Wisdom Teeth Removal - impacted teeth

Tips for Recovery After Teeth Removal:

Most children recover fully from wisdom tooth removal five to seven days after the procedure.  The gum area may take longer to fully recover and any jaw damage that may have occurred can take up to six months to fully heal.

How can you help your child heal after wisdom tooth removal?

  • In the first 24 hours after removal, expect bleeding. To control bleeding, place gauze over the site. Biting down on the gauze for 45 minutes should end any bleeding.
  • Don’t have gauze? A tea bag works well too. Plus, the tannic acid found in tea can help form clots and prevent a condition known as “dry socket.” If the bleeding is heavy and does not stop, call your dentist.
  • You should expect to see some facial swelling after the procedure. To help relieve swelling, apply ice to the swollen area for 10 minutes and remove for 20 minutes. Repeat this procedure as often as needed during the first 24 hours.
  • If your child’s dentist uses stitches during the procedure, they may need to be removed. Talk with your dentist about whether you need to return for removal. In many cases, dentists use self-dissolving stitches that do not require removal.
  • Since your child will most likely experience pain and discomfort for at least a few days, consider over-the-counter medications like acetaminophen or ibuprofen. In some cases, your oral surgeon may prescribe a stronger pain reliever.
  • If any infection was found prior to removal, your dentist may recommend taking antibiotics before and after the procedure to prevent another infection.
  • Do not allow your child to rinse their mouth for 24 hours after extraction. After that, gently rinse with salt water after meals and at bedtime. Continue saltwater rinses for five days after wisdom teeth removal.
  • Feed your child a liquid diet for a few days after the extraction. Pudding, applesauce, and mashed potatoes are good choices. Work up to easy-to-chew foods (e.g. pasta) gradually.
  • Instruct your child to use teeth far away from the extraction site to chew when they return to solid foods.
  • Have your child brush and floss remaining teeth normally, avoiding teeth and gums near the extraction site.

Most dentists recommend removal sooner rather than later to avoid problems associated with impacted or crowded teeth. However, only your child’s dentist can decide, so it’s important to maintain regular dental exams and assessments.

If the dentist recommends extraction, it’s important to know what to expect from the surgery and recovery. It is our sincere hope that this article has helped you understand more about wisdom teeth and their removal. Additionally, it’s a good idea to discuss any questions or concerns you still have about removal with your child’s dentist or oral surgeon.

Wisdom Teeth Removal FAQ:

Is Wisdom Teeth Removal Painful?

You shouldn’t feel any pain during the removal because the area will be numb. If you do have any discomfort, tell your dentist or oral surgeon so they can adjust your anesthesia.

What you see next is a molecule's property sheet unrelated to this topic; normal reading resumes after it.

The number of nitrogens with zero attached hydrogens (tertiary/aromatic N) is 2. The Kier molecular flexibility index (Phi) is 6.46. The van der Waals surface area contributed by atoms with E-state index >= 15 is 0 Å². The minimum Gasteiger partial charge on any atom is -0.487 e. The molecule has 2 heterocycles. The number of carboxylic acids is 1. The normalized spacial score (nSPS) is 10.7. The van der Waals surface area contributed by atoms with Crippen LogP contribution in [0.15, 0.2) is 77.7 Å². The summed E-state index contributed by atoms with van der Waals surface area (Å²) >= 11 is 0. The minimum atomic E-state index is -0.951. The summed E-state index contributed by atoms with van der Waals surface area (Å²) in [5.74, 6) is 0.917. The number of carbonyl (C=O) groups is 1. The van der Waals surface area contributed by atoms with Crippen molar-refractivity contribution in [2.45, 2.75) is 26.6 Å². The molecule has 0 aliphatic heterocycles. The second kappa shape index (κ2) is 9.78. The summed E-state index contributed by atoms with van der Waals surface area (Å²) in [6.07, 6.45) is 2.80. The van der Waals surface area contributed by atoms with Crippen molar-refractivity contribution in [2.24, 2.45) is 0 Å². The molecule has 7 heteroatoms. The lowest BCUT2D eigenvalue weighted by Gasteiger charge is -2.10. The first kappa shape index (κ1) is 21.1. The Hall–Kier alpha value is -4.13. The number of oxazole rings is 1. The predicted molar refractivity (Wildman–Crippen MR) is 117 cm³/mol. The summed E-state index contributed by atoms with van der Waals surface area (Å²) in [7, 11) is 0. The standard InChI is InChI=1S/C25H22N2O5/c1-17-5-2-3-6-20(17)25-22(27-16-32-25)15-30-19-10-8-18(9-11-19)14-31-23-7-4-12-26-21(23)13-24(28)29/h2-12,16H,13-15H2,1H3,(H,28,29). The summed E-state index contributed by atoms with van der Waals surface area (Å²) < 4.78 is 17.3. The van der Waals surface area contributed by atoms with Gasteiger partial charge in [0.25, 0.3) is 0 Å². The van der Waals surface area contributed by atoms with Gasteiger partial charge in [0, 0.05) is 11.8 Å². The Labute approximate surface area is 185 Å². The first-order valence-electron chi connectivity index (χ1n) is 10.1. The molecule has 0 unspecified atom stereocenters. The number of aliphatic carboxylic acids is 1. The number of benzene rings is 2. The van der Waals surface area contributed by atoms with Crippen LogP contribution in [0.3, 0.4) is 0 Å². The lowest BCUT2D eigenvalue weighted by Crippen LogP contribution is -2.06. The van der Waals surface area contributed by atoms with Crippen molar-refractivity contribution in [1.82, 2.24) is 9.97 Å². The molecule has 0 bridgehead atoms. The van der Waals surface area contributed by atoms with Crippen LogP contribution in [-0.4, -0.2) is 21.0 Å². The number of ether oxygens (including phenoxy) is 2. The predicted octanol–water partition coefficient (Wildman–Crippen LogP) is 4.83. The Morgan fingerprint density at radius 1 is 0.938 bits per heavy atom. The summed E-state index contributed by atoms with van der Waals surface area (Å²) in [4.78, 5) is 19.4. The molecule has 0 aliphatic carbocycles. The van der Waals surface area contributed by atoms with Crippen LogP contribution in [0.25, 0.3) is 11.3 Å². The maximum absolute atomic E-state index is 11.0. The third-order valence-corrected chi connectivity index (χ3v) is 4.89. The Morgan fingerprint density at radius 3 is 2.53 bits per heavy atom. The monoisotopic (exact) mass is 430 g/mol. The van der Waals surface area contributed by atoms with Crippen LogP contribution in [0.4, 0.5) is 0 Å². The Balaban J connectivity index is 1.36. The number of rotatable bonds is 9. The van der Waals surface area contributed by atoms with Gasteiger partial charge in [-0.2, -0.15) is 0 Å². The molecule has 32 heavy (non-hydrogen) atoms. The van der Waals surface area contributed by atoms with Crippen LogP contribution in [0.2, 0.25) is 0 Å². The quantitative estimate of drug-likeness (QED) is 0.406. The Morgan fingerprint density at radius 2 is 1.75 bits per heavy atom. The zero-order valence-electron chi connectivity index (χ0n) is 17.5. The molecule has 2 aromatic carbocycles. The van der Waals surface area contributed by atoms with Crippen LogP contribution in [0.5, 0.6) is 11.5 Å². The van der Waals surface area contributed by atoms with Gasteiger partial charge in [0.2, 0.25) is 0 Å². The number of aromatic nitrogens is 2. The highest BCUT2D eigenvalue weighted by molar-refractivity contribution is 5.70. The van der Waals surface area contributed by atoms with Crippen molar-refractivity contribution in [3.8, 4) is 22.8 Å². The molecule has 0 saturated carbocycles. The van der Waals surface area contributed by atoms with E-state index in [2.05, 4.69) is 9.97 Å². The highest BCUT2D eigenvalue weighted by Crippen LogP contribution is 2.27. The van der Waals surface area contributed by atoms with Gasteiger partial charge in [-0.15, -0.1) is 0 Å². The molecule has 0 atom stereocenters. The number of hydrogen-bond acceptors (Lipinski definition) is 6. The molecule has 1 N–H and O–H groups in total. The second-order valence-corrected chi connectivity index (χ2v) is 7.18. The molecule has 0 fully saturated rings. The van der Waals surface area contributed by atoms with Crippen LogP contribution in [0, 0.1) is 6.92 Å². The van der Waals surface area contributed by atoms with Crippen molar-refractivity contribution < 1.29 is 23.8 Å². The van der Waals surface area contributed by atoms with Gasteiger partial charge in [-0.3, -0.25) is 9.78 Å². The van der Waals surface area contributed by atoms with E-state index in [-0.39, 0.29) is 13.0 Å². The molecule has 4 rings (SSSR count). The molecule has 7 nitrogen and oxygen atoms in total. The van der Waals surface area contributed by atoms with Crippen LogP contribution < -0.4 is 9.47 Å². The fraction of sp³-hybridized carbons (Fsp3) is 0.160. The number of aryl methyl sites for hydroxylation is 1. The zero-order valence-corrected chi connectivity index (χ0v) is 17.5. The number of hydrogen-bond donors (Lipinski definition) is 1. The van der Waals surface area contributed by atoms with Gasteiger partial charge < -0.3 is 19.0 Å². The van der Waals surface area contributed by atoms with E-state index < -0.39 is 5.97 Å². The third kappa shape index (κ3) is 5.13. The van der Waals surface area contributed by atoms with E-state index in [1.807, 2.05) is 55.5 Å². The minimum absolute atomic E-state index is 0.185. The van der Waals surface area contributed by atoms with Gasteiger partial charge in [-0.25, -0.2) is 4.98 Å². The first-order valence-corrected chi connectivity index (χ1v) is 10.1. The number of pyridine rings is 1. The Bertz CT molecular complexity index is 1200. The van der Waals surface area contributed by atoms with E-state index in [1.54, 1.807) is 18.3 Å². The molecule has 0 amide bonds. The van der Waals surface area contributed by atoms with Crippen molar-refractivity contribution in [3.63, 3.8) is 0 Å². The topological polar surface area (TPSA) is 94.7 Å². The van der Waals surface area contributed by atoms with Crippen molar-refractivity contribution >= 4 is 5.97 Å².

Do They Break the Jaw to Remove Wisdom Teeth?

A common misconception is that it may be necessary to “break the jaw” to remove difficult wisdom teeth. However, this is never the case.

Can You Remove Your Own Wisdom Tooth?

Removal of  Wisdom teeth should always be performed by a dentist or oral surgeon. If your dentist recommends removing your wisdom teeth, they’ll take an X-ray of your mouth to help determine whether you need an oral surgeon for your procedure.

Does Removing Wisdom Teeth Change Face Shape?

In terms of facial appearance, some people find that the removal makes their jaw appear more narrow.

What Happens If You Wait Too Long to Get Wisdom Teeth Out?

Most extractions don’t require immediate action. However, waiting too long can lead to infection, orthodontic problems, or even an abscess.

Is It Safe to Remove All Four Wisdom Teeth at Once?

Yes, all four teeth are commonly removed at the same time in a procedure that lasts an hour or less.

Does Removing Wisdom Teeth Change Your Child’s Smile?

The removal of wisdom teeth can affect the alignment of your child’s smile.

Should Wisdom Teeth Be Removed If They Don’t Hurt?

Your dentist may recommend that you have your wisdom teeth removed if they cause pain,  infection, crowding, or become impacted. If your wisdom teeth are healthy and don’t cause trouble, they may not need to be removed.

How Much Does It Cost?

Cost varies, but a simple removal costs $75-$200 per tooth. Impacted teeth cost between $225 and $600. On the bright side, insurance usually covers the removal.

What Are the Early Signs of “Dry Socket?”

Signs and symptoms associated with “dry socket” include severe pain days after the procedure, loss of the blood clot covering the extraction site, and/or visible bone.

How Do You Fix “Dry Socket?”

Flush out the socket to remove food debris and prevent bacteria growth. Then, apply medicated dressings to the area and use pain medication as needed.

How Long Does “Dry Socket” Last?

Dry socket commonly lasts about seven days.

What Is the Youngest Age You Can Get Your Wisdom Teeth Removed?

The most common ages to have the procedure are between 16 and 20, but it can be performed as early as 12.

Do Wisdom Teeth Holes Smell?

If your child has a “dry socket,” the empty tooth socket may have an unpleasant smell.

How Do You Get Rid of Wisdom Teeth Holes?

The resulting blood clot needs to remain in the socket, so don’t try to clean it out. Instead, gently rinse with warm salt water after the initial 24 hours post-surgery has passed.